- 3. thermal: elevated temperature
Short term effects of DOMS on performance:
- _____ in strength
- _____ in range of motion
-_____ of motor control
- reduction in strength
- reduction in range of motion
- loss of motor control
_______: "muscle loosening" Severe breakdown of skeletal muscle tissue. Characterized by muscular pain, severe weakness, strength loss, swelling, stiffness, and increased muscle protein Creatine kinase, myoglobin. (dark urine)
Rhabdomyolysis leads to myoglobinuria and then to ____ ____ ____? What is the treatement for this?
acute renal failure (aggressive fluid replacement is the treatement)
Rhabdomyolysis can lead to compartment syndrome which can lead to ___ ____ ____? What is the treatment?
loss of function (fasciotomy is the treatment)
Rhabdomyolysis can lead to hyperkalemia and then to ________. What is the treatement?
life threatening dysrhthmias (calcium chloride, glucose, and insulin to address the hypercalemia/vasoconstriction)
Heat increases __x during exercise?
Heat is dissipated 4 ways:
- 20 x
- conduction, convection, radiation, evaporation
- (thermal injury occurs when these are compromised)
How does the body respond to hot environment?
- -peripheral vasodilation
- -vasodilation decreases blood pressure
- -change in BP results in peripheral vasoconstriction, increases core temp, and reduces heat loss
- -heat dissipation is compromised by thermoregulatory mechanisms and environment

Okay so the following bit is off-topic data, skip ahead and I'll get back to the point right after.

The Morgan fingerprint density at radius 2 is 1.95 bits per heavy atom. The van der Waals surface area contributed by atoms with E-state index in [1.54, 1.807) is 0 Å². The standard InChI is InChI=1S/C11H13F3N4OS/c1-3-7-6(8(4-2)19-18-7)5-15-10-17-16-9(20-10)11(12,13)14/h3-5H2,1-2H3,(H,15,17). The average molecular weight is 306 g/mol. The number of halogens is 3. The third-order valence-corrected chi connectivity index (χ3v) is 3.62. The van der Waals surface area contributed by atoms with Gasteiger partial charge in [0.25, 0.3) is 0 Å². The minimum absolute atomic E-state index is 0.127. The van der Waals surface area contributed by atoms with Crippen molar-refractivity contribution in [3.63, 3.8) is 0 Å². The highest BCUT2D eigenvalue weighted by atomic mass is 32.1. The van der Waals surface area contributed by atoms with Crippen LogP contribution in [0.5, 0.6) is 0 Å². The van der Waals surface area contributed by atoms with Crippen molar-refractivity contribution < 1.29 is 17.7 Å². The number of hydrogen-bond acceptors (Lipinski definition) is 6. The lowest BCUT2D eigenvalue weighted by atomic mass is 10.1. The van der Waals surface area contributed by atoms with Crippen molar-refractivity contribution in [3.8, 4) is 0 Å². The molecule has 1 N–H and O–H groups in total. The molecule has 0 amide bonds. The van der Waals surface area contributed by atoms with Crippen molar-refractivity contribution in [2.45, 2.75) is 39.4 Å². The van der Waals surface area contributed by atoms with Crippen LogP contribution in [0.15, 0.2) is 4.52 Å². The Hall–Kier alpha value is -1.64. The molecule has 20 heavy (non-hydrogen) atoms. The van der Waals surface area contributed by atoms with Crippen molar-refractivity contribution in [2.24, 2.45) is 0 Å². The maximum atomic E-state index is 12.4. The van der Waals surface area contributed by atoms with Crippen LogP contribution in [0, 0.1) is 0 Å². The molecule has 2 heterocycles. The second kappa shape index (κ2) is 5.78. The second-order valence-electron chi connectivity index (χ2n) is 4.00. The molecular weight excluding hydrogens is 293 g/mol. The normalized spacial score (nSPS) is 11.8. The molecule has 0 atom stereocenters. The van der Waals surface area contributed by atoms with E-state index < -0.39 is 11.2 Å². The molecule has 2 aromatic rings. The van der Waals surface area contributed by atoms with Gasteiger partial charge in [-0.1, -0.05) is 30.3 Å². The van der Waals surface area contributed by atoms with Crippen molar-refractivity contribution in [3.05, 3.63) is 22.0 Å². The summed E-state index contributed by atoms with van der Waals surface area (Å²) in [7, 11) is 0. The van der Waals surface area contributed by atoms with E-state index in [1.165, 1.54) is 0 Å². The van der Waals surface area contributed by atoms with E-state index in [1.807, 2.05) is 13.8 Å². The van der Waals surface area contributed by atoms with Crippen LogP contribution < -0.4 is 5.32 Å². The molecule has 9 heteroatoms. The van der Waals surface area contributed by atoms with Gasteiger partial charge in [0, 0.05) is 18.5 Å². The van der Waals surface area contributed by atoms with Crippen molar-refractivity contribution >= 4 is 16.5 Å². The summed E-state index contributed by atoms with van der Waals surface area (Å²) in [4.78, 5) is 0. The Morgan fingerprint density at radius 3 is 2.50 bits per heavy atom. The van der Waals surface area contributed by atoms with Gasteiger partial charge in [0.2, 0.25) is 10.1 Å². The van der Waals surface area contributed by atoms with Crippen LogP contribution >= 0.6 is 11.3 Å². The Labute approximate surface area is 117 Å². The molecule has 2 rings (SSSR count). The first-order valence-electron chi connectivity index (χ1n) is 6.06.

Percentage of obese has (doubled, tripled, or quadrupled) in the past 20 years.
Why has the prevalence of obesity increased?
- -availability of inexpensive and highly palatable foods (soft drinks)
- - proportion of or total calories from fat
- - portion sizes
- - eating out more often (fast foods)
- - sedentary lifesytles
2 things happen when we gain weight. What are they?
- 1. increase the size of fat cells (hypertrophy)
- 2. increase the number of our adipocytes (hyperplasia)
The major cellular difference in adipose tissue mass between obese and non-obes is total adipose cell _____?
True or false: with weight loss, major change in adipose cellularity is shrinkage of the adipocyte with no change in adipocyte number.
4 problems with low CHO diets?
- 1. high intake of saturated fat
- 2. low intake of vegetables, fruits, and fiber
- 3. exercise tolerance is reduced
- 4. greater lean tissue loss
Is there a genetic component to weight loss/gain?
What is the most successful plan when it comes to weight loss?
diet and exercise
What would you like to do?
Home > Flashcards > Print Preview